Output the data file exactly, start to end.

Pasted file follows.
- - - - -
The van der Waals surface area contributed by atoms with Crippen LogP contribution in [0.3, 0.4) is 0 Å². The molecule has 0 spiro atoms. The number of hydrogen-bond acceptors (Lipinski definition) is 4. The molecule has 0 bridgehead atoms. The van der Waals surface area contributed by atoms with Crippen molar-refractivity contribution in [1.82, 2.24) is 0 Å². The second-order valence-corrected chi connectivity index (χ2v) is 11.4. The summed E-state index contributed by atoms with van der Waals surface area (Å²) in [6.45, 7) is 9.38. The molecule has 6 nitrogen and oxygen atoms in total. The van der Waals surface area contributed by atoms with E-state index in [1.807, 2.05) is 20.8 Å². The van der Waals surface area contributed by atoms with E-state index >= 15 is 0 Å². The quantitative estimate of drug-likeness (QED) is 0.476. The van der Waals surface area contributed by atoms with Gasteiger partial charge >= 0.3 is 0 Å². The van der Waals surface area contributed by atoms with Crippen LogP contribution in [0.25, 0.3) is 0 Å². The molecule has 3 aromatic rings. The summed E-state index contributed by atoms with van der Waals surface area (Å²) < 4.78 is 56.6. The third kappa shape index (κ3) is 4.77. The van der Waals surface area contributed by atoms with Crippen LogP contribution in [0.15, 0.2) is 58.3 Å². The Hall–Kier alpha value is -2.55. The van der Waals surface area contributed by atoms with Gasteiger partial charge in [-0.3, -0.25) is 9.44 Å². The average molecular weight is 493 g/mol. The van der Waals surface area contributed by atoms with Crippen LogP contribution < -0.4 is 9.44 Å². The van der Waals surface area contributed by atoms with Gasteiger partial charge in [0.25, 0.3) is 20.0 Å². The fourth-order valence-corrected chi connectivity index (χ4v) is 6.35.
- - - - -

The van der Waals surface area contributed by atoms with Crippen LogP contribution in [0.3, 0.4) is 0 Å². The molecule has 0 spiro atoms. The number of hydrogen-bond acceptors (Lipinski definition) is 4. The molecule has 0 bridgehead atoms. The van der Waals surface area contributed by atoms with Crippen molar-refractivity contribution in [1.82, 2.24) is 0 Å². The second-order valence-corrected chi connectivity index (χ2v) is 11.4. The summed E-state index contributed by atoms with van der Waals surface area (Å²) in [6.45, 7) is 9.38. The molecule has 6 nitrogen and oxygen atoms in total. The van der Waals surface area contributed by atoms with E-state index in [1.807, 2.05) is 20.8 Å². The van der Waals surface area contributed by atoms with E-state index >= 15 is 0 Å². The quantitative estimate of drug-likeness (QED) is 0.476. The van der Waals surface area contributed by atoms with Gasteiger partial charge >= 0.3 is 0 Å². The van der Waals surface area contributed by atoms with Crippen LogP contribution in [0.25, 0.3) is 0 Å². The molecule has 3 aromatic rings. The summed E-state index contributed by atoms with van der Waals surface area (Å²) < 4.78 is 56.6. The third kappa shape index (κ3) is 4.77. The van der Waals surface area contributed by atoms with Crippen LogP contribution in [0.15, 0.2) is 58.3 Å². The Hall–Kier alpha value is -2.55. The van der Waals surface area contributed by atoms with Gasteiger partial charge in [-0.3, -0.25) is 9.44 Å². The average molecular weight is 493 g/mol. The van der Waals surface area contributed by atoms with Crippen LogP contribution < -0.4 is 9.44 Å². The van der Waals surface area contributed by atoms with Gasteiger partial charge in [0.25, 0.3) is 20.0 Å². The fourth-order valence-corrected chi connectivity index (χ4v) is 6.35.